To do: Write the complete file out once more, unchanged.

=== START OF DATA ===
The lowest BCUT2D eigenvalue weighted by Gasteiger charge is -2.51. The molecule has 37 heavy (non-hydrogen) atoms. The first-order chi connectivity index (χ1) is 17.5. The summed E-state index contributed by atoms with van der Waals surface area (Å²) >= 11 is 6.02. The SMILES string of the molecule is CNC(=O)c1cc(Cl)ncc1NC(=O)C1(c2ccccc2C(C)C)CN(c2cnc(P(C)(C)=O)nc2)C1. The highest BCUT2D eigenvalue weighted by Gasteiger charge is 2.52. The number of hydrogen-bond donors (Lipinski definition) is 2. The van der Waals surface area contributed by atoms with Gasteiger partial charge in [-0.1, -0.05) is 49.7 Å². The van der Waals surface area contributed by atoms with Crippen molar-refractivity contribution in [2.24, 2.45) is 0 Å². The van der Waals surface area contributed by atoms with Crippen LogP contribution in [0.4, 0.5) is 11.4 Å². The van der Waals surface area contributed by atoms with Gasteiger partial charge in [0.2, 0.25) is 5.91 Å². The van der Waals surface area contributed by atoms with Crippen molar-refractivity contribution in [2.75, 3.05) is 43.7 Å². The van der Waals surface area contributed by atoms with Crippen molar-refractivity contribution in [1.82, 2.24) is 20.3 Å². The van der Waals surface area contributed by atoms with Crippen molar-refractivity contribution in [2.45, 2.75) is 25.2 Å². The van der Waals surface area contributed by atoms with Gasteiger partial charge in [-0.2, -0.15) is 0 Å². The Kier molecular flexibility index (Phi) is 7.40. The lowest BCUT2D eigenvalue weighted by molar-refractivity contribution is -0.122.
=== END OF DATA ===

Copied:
The lowest BCUT2D eigenvalue weighted by Gasteiger charge is -2.51. The molecule has 37 heavy (non-hydrogen) atoms. The first-order chi connectivity index (χ1) is 17.5. The summed E-state index contributed by atoms with van der Waals surface area (Å²) >= 11 is 6.02. The SMILES string of the molecule is CNC(=O)c1cc(Cl)ncc1NC(=O)C1(c2ccccc2C(C)C)CN(c2cnc(P(C)(C)=O)nc2)C1. The highest BCUT2D eigenvalue weighted by Gasteiger charge is 2.52. The number of hydrogen-bond donors (Lipinski definition) is 2. The van der Waals surface area contributed by atoms with Gasteiger partial charge in [-0.1, -0.05) is 49.7 Å². The van der Waals surface area contributed by atoms with Crippen molar-refractivity contribution in [2.24, 2.45) is 0 Å². The van der Waals surface area contributed by atoms with Crippen LogP contribution in [0.4, 0.5) is 11.4 Å². The van der Waals surface area contributed by atoms with Gasteiger partial charge in [0.2, 0.25) is 5.91 Å². The van der Waals surface area contributed by atoms with Crippen molar-refractivity contribution in [2.75, 3.05) is 43.7 Å². The van der Waals surface area contributed by atoms with Crippen molar-refractivity contribution in [1.82, 2.24) is 20.3 Å². The van der Waals surface area contributed by atoms with Crippen molar-refractivity contribution in [2.45, 2.75) is 25.2 Å². The van der Waals surface area contributed by atoms with Gasteiger partial charge in [-0.2, -0.15) is 0 Å². The Kier molecular flexibility index (Phi) is 7.40. The lowest BCUT2D eigenvalue weighted by molar-refractivity contribution is -0.122.